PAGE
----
Is the presidential campaign already boring or confusing?

The pundits endlessly ponder, “Who won the last debate? Who’s ahead in the Democratic caucus in Iowa? Can Trump win again?”

As usual, people following politics are being treated to a campaign covered like a sports event.

But this may be a landmark election. Despite appearances, it won’t simply be about keeping or rejecting Donald Trump as president. It will offer a stark choice about the country’s future. There are three options.

The choice starts, not with Trump, but with the “liberal world order.” That’s the system that emerged following the end of the Second World War in 1945. It is not “liberal” in the narrow political meaning. In this case, liberal means freedom and democracy for all.

Under this system, American-style democracy was supposed to take root in many countries. Governments would be chosen by the people. Their main task would be improving the quality of life of citizens. Average people would gain a greater share of national wealth through new jobs and prosperity.

Military conflict among countries would be reduced, because nations would agree on rules for settling their differences. The United Nations would allow the winners of the Second World War to ensure the rules were followed, so that peace could be promoted.

In Europe and elsewhere, this new world order succeeded under American leadership, but it also experienced obvious failures, which became more apparent over time.

National democracy produced disappointing results for many people. Instead of promoting prosperity, it could cause a growing gap between the wealthiest people and the rest of the population. Woman and minorities did not gain equality with dominant groups.

In world affairs, the Soviet Union rose, broke the rules, and eventually declined, leading to hopes that Russia, its successor, would join the new order. Instead, Russia rose and broke the rules. So

did China. Non-government terrorists attacked. The U.S. engaged in endless wars based on questionable assumptions. The U.N. was helpless.

In the U.S. and other countries, the new order was challenged for its shortcomings. A new generation of leaders offered a second option.

Trump would “make America great again,” going back to a time before the new order. Taxes would be cut. The growing political power of minorities would be reduced. Environmental controls on business would be slashed, because they are obstacles to wealth creation.

The U.S. would reject allies and alliances as having failed to produce results. The only international rules worth following are homemade.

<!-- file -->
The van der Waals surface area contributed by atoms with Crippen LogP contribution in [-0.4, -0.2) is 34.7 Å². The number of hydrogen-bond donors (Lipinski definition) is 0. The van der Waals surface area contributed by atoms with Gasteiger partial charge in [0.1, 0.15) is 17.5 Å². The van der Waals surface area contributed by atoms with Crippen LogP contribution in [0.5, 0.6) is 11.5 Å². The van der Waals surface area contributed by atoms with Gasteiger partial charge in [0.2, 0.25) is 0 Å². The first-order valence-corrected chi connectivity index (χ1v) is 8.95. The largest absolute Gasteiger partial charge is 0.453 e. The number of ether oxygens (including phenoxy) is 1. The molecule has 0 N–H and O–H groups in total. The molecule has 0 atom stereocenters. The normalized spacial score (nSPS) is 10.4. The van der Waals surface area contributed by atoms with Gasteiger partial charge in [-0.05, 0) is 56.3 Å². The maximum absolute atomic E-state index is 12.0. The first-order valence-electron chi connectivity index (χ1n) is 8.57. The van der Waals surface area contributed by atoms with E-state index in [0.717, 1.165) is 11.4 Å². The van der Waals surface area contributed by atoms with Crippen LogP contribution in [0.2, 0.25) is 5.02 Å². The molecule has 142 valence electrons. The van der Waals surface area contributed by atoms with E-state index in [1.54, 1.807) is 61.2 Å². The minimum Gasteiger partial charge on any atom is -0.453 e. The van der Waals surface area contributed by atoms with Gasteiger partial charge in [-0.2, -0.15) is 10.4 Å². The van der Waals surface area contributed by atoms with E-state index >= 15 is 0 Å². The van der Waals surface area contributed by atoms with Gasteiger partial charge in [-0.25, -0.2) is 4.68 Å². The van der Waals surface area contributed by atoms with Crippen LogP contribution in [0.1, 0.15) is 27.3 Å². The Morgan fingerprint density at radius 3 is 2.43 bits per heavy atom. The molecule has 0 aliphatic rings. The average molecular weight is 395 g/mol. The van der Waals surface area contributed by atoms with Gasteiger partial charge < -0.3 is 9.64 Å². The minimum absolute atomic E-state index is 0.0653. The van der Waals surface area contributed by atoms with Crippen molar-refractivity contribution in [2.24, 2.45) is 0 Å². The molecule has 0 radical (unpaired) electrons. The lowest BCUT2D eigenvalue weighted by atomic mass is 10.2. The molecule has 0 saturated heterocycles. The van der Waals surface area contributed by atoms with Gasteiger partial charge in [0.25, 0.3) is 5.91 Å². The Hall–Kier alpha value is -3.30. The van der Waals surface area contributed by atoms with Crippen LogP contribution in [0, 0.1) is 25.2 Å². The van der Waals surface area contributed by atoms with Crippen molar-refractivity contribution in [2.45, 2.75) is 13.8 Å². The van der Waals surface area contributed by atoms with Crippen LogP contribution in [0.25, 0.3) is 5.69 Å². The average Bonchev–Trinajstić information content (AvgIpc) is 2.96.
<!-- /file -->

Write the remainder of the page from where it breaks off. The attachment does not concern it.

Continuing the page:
Trump is no great theorist. His focus is self-promotion. To gain support, he chose to serve as the conduit for the political views of those who reject the post-war order.

He is not alone. The U.K. move to leave the EU and Turkey’s move to reduce its NATO ties depart from the “liberal” view. Dictators, or at least authoritarians, displace democracy. The ruler of Hungary openly proclaims he is “illiberal.”

If you were unhappy with the results of the “liberal world order,” you wanted change. Whatever else Trump offered, it surely was change.

The third option is a different kind of change. Bernie Sanders in the U.S. and Jeremy Corbyn in the U.K. believe people reject a “liberal world order” that has produced inadequate public services, economic discrimination and unnecessary wars. Unlike Trump, their vision does not look back.

They believe the post-war order did not go far enough. If the “liberal order” gave freedom to corporations and left society under the control of the wealthy few, then they say it is time to give power to a truly democratic government in which each person counts the same.

The three choices lie just below the surface of the 2020 campaign.

Trump offers a continuation of the modern Republican program to reduce “political correctness” in favor of a more authoritarian government, less emphasis on minority rights, and less environmental regulation.

The Democrats are divided on the alternative to offer voters. Some want to erase the Trump presidency just as he has tried to erase the Obama presidency. They would return to the liberal order, while improving health care and fighting global warming.

Other Democrats respond to the demand for change and would repair the failures of the old order through greater common action led by government and financed by higher taxes on the wealthy. Though exaggerated, some label this “socialism.”

This is not a routine election about who wins the impossible job of president. It is about making a major decision on where the country wants to go.

Gordon L. Weil formerly wrote for the Washington Post and other newspapers, served on the U.S. Senate and EU staffs, headed Maine state agencies and was a Harpswell selectman. 

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